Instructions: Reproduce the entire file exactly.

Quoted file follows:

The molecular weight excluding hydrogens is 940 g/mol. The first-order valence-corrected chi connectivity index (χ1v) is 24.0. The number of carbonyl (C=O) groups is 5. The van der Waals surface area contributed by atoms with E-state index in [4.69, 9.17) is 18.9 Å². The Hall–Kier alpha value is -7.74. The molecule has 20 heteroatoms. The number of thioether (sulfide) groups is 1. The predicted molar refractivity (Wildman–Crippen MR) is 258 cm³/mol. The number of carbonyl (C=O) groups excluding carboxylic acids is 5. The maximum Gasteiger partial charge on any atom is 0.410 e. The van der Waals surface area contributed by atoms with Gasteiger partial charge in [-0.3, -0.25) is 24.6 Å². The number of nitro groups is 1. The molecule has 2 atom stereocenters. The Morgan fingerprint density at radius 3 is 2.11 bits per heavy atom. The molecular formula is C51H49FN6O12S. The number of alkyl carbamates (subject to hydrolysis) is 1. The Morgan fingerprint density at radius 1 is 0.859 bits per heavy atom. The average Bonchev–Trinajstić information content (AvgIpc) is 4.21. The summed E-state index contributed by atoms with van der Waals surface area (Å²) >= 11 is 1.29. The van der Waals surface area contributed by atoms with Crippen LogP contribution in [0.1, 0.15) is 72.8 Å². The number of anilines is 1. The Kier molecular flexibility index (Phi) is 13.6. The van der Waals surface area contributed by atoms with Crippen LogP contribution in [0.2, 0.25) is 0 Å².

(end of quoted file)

The molecular weight excluding hydrogens is 940 g/mol. The first-order valence-corrected chi connectivity index (χ1v) is 24.0. The number of carbonyl (C=O) groups is 5. The van der Waals surface area contributed by atoms with E-state index in [4.69, 9.17) is 18.9 Å². The Hall–Kier alpha value is -7.74. The molecule has 20 heteroatoms. The number of thioether (sulfide) groups is 1. The predicted molar refractivity (Wildman–Crippen MR) is 258 cm³/mol. The number of carbonyl (C=O) groups excluding carboxylic acids is 5. The maximum Gasteiger partial charge on any atom is 0.410 e. The van der Waals surface area contributed by atoms with Gasteiger partial charge in [-0.3, -0.25) is 24.6 Å². The number of nitro groups is 1. The molecule has 2 atom stereocenters. The Morgan fingerprint density at radius 3 is 2.11 bits per heavy atom. The molecular formula is C51H49FN6O12S. The number of alkyl carbamates (subject to hydrolysis) is 1. The Morgan fingerprint density at radius 1 is 0.859 bits per heavy atom. The average Bonchev–Trinajstić information content (AvgIpc) is 4.21. The summed E-state index contributed by atoms with van der Waals surface area (Å²) >= 11 is 1.29. The van der Waals surface area contributed by atoms with Crippen LogP contribution in [0.1, 0.15) is 72.8 Å². The number of anilines is 1. The Kier molecular flexibility index (Phi) is 13.6. The van der Waals surface area contributed by atoms with Crippen LogP contribution in [0.2, 0.25) is 0 Å².